Appropriate, I think, given Wednesday’s blog entry. And, of course, I love the seventies milieu.
I’m on the Internet as much as anyone. Probably more than I should be, although much of that time these days is spent on activities related to my job search.
I am also a veteran of the alternative news weekly. In the early 1980’s I was the first classified advertising manager at the Oklahoma Gazette, and when I moved to the Bay Area in 1985, I became the first classified advertising manager at San Jose Metro.
The rise of the Internet, has, it can be argued, meant changes, and not for the better, to the alternative news weekly landscape. That is the case in San Francisco. As columnist C.W. Nevius writes in the San Francisco Chronicle, the storied Bay Guardian closed in October, and SF Weekly is rumored to be headed to a more entertainment and features focus, as the new editor was previously the editor at Acoustic Guitar magazine. (I don’t include a link because the column is behind a pay wall.)
Nevius opens the article by writing: “A few years ago, the San Francisco Bay Guardian called me a ‘conservative suburban twit.’ I miss that.”
He tells us what I know to be true of the alternative news weekly:
Although the Guardian and the Weekly spent much of their time sniping at mainstream media like The Chronicle, it was still valuable to have contrarian voices in the city. They didn’t always convince us of their point of view, but they fostered the debate.
Nevius says: “Opinionated, news-driven independent newspapers are slipping away, partly because it’s so hard to make the finances work in the Internet age.” He quotes former the owner of the Guardian, Bruce Brugmann: “You look at the alternative papers, it’s awful,” he said. “Before the Internet, we had a lot of power. We had classified ads, personal ads. In the late 1990s, we were up to almost $12 million in revenue.”
Nevius goes on to state: “Of course, slipping revenue is a familiar story for newspapers everywhere. But there’s also a concern that the blogs and Internet sites are content to sit back and snipe at mainstream coverage, rather than getting actively involved in boots-on-the-ground reporting.”
The Internet is a great tool for all kinds of purposes, including information, education, entertainment, and community. But there is a downside to every technology.
The collateral effect in this case is unfortunate indeed.
Terry and I have crossed our Rubicon.
On Monday I called a realtor. Yesterday he came over and we signed the papers for him to represent us. Today he and his wife, the design expert, came over along with the stagers. If you’ve never dealt with stagers in a real estate content, let me tell you that it can be a scary experience. Think of the scene in Sex and the City where the plastic surgeon dispassionately marks up Samantha’s torso.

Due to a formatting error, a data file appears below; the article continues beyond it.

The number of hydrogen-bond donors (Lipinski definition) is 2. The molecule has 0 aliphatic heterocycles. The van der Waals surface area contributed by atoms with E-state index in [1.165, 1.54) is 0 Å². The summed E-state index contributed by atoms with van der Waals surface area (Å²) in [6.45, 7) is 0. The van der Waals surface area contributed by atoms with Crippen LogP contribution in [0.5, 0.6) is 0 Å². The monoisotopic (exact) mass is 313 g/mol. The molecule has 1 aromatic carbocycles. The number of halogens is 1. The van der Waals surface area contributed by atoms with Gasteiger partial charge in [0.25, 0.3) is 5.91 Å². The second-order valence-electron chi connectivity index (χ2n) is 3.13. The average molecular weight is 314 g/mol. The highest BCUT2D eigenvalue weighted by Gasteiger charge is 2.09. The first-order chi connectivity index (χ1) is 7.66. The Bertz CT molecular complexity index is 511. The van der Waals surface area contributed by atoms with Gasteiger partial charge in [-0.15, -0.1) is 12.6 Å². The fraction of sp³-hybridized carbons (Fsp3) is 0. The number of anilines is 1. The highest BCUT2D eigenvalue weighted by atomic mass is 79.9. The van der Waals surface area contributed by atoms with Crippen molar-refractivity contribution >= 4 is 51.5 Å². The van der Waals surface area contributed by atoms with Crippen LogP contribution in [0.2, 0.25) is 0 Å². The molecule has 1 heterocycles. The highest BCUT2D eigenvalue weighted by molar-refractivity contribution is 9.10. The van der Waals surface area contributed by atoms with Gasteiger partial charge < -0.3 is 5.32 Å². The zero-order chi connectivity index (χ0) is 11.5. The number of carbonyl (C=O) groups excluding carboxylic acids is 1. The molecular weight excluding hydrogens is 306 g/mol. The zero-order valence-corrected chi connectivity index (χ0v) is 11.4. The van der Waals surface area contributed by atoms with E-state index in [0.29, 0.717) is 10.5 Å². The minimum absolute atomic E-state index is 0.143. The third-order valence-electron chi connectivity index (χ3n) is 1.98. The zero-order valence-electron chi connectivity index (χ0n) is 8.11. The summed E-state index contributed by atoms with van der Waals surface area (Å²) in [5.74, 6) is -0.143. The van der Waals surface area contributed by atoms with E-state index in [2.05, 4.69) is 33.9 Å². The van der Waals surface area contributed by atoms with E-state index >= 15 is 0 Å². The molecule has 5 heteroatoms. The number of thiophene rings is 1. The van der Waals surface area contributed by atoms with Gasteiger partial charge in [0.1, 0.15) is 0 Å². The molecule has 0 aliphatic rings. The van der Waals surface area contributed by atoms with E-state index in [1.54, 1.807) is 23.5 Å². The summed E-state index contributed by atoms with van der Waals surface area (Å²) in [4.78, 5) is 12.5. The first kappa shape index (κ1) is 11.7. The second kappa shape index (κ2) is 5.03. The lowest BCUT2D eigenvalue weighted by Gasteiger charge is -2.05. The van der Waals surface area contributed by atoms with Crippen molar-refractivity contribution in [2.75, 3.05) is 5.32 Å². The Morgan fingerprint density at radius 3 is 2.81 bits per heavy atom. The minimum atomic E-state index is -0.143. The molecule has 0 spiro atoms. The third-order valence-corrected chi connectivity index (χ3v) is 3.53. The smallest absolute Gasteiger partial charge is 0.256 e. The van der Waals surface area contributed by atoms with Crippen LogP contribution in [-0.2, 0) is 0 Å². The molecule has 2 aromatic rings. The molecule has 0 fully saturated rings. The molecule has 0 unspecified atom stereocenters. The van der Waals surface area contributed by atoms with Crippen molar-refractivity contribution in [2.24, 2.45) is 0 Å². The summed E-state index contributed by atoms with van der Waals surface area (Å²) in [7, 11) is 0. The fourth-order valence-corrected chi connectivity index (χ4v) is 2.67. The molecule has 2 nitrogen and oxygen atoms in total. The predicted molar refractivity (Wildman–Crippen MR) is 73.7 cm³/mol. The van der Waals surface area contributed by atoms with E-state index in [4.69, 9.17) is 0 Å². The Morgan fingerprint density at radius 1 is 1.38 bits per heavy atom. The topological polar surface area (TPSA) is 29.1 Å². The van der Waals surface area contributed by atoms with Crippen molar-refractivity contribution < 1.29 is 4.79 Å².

In the end it wasn’t all that bad. It just felt that way at first. They are very nice people and their whole purpose is to help us get the highest dollar value for the house by implementing a neutral look and feel, creating an environment where potential buyers can visualize themselves living here. That’s a Good Thing.
The sale of this house should allow us to buy a house in Southern California, closer to my family and to Terry’s sister, where we can 1) experience considerably lower monthly expenses, and 2) with luck, find work.
This is not optimal. It is not our first choice. But it is the most practical and prudent approach.
I wrote last November that the ownership of our local Channel 2, KTVU, had transferred from Cox Broadcasting to Fox Stations. I was not happy.
The other shoe has dropped. The newscasts on Channel 2 are now labeled “Fox 2.” Now in reality we had stopped watching the morning news on Channel 2 a few weeks back. We had a rainless January here in the Bay Area and the morning weatherman felt it necessary to beat us over the head with that fact every single morning. Yes, I know we’re in a drought. We have cut our water consumption as much as anyone and more than most.
A local independent station, KRON Channel 4, has a morning newscast, and we began watching that. There the weatherman there just gives us the forecast. Much nicer. This past weekend gave us some nice rain, so we could, conceivably, switch back to Channel 2. But no, not as long as they are calling themselves Fox 2 on their newscasts.
The phrase “Plan B” makes sense to anyone familiar with idiomatic American English. Anne Lamott used it in a book title and it has become the common name for a contraceptive pharmaceutical.
Terry and I are thinking about implementing our own Plan B.
On Friday the Department of Labor announced that the economy added 257,000 jobs in January. The unemployment rate ticked up to 5.7% from 5.6%, but they claim that was due to people who had given up looking for work returning to the job market. A headline segment on Morning Edition on NPR included a sound bite from an economist who noted that data point and said that those people would all find jobs soon.